Resembling a green onion on steroids, the leek has a very mild onion flavor similar to a shallot but sweeter. A veggie with roots in ancient history, the Greeks and Romans praised it for its throat soothing qualities. According to the Food Museum, it was the favorite food of famous Roman leader Nero who ate leek soup daily to keep his voice strong. He even developed the nickname “Leekeater” for his habit.

Leeks also have a long tradition in Welsh history, where to this day it is the national symbol of the country. One legend says that soldiers under the command of King Cadwaladr wore leeks on their helmets in order to identify themselves from their enemies the Saxons during a famous battle in a leek field. Leeks now appear as the modern cap badge of Welsh Guards.

Personally, I love leeks because they are easy to prepare and add a much milder flavor to dishes than regular onions do. When choosing at the store, look for leeks that have dark green leaves with firm and straight white stalks. Stay away from ones that are wilted or have cracked or bruised bulbs. They come in a variety of sizes but look for ones that are about 1½ inch in diameter.  Giant ones can sometimes be stringy and not great to eat.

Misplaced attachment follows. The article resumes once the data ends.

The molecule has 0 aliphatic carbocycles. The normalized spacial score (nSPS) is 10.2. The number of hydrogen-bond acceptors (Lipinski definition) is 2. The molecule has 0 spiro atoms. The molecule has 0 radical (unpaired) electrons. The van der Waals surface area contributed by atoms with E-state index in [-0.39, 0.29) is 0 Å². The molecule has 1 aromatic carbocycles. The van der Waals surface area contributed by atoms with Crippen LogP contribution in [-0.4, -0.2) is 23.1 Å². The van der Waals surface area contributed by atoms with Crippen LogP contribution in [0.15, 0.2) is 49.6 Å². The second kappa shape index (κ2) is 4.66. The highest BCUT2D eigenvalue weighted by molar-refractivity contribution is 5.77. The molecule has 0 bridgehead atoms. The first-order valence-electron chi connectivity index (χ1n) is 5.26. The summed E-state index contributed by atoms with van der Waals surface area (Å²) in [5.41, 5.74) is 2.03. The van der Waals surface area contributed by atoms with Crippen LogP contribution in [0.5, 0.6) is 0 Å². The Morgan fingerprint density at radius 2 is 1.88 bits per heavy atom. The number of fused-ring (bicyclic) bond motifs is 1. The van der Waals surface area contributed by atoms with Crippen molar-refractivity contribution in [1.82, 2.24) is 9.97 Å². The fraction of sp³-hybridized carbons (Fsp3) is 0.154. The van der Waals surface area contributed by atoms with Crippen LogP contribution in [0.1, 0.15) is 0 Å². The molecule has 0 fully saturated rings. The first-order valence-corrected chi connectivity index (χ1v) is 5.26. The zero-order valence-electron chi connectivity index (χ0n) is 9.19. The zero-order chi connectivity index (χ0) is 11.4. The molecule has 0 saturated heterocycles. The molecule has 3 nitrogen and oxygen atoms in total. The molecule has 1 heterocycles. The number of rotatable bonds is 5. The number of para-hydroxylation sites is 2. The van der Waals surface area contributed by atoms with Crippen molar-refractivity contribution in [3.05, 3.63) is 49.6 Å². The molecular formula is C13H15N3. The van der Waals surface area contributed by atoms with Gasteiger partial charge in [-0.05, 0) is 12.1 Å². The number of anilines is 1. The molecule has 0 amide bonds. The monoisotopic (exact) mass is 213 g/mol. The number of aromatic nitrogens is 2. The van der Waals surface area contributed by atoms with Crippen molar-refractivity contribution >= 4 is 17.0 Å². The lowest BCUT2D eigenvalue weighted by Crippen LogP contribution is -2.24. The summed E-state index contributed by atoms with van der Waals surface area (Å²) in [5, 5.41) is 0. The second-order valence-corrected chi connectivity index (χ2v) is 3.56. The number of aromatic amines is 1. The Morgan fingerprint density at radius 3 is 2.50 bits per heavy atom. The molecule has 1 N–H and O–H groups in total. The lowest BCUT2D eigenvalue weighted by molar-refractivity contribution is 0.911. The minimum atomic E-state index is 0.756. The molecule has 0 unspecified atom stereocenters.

The only semi-annoying thing about leeks can be the amount of dirt trapped between the leaves and layers of the stalk. While the leek grows, dirt is piled up around the stalk to keep it blanched white and make it grow tall. In this process, dirt is collected inside the layers for you to clean out later. But trust me, it’s not a big deal.

The easiest way to clean and prep a leek is to chop off the root end and the dark leaves, they are too chewy and bitter to eat anyways. Then slice the leek in half vertically leaving the base in tact. Fan out the leaves under cold water from the faucet or dunk into a bowl of cold water and rinse. Then chop them or slice them however you like.

I often use sliced leeks to add a little green to my scrambled eggs in the morning or to make potato leek soup. Or I make one of my favorite named dishes of all time, cock-a-leekie soup. Seriously, who ever came up with that name was a genius.

With my leek purchases I made the two recipes below, braised leeks with olives, and leek and parsley pasta. But if those don’t strike your fancy, check out this website that has a ton of recipes featuring this vegetable as the main ingredient. Yeah that’s right, a website dedicated just to leek recipes: reason number 87 why I love the Internet.